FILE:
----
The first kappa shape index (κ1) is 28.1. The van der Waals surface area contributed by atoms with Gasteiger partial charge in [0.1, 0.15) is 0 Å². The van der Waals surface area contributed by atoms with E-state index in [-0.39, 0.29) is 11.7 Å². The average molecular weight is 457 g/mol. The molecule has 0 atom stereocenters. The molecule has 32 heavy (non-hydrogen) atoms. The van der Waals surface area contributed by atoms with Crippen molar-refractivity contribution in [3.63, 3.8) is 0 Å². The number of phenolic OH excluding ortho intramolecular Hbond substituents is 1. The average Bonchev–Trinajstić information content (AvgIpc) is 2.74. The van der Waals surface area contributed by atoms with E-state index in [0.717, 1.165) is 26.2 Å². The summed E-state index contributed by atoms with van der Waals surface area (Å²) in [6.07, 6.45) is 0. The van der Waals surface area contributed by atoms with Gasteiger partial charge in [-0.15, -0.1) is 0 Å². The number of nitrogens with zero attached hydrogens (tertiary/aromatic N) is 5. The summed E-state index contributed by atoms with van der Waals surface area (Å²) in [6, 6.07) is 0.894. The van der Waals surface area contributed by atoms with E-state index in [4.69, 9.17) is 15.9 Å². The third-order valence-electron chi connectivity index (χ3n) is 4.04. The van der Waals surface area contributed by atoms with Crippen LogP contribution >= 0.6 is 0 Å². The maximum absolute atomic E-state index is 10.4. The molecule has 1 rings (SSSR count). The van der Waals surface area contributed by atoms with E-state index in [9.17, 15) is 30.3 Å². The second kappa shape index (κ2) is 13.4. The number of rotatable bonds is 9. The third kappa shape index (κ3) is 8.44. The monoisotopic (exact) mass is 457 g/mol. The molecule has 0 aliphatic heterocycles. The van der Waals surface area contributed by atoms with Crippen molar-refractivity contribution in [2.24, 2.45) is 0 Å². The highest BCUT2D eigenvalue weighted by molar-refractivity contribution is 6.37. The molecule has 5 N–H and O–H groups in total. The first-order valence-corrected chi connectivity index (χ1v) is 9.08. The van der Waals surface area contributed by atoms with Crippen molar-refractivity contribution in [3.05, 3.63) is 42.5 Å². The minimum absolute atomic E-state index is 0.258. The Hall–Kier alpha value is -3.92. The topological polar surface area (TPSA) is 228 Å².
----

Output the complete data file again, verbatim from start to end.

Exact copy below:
The first kappa shape index (κ1) is 28.1. The van der Waals surface area contributed by atoms with Gasteiger partial charge in [0.1, 0.15) is 0 Å². The van der Waals surface area contributed by atoms with E-state index in [-0.39, 0.29) is 11.7 Å². The average molecular weight is 457 g/mol. The molecule has 0 atom stereocenters. The molecule has 32 heavy (non-hydrogen) atoms. The van der Waals surface area contributed by atoms with Crippen molar-refractivity contribution in [3.63, 3.8) is 0 Å². The number of phenolic OH excluding ortho intramolecular Hbond substituents is 1. The average Bonchev–Trinajstić information content (AvgIpc) is 2.74. The van der Waals surface area contributed by atoms with E-state index in [0.717, 1.165) is 26.2 Å². The summed E-state index contributed by atoms with van der Waals surface area (Å²) in [6.07, 6.45) is 0. The van der Waals surface area contributed by atoms with Gasteiger partial charge in [-0.15, -0.1) is 0 Å². The number of nitrogens with zero attached hydrogens (tertiary/aromatic N) is 5. The summed E-state index contributed by atoms with van der Waals surface area (Å²) in [6, 6.07) is 0.894. The van der Waals surface area contributed by atoms with E-state index in [4.69, 9.17) is 15.9 Å². The third-order valence-electron chi connectivity index (χ3n) is 4.04. The van der Waals surface area contributed by atoms with Crippen LogP contribution >= 0.6 is 0 Å². The maximum absolute atomic E-state index is 10.4. The molecule has 1 rings (SSSR count). The van der Waals surface area contributed by atoms with E-state index in [9.17, 15) is 30.3 Å². The second kappa shape index (κ2) is 13.4. The number of rotatable bonds is 9. The third kappa shape index (κ3) is 8.44. The monoisotopic (exact) mass is 457 g/mol. The molecule has 0 aliphatic heterocycles. The van der Waals surface area contributed by atoms with Crippen molar-refractivity contribution in [2.24, 2.45) is 0 Å². The highest BCUT2D eigenvalue weighted by molar-refractivity contribution is 6.37. The molecule has 5 N–H and O–H groups in total. The first-order valence-corrected chi connectivity index (χ1v) is 9.08. The van der Waals surface area contributed by atoms with Crippen molar-refractivity contribution in [3.05, 3.63) is 42.5 Å². The minimum absolute atomic E-state index is 0.258. The Hall–Kier alpha value is -3.92. The topological polar surface area (TPSA) is 228 Å².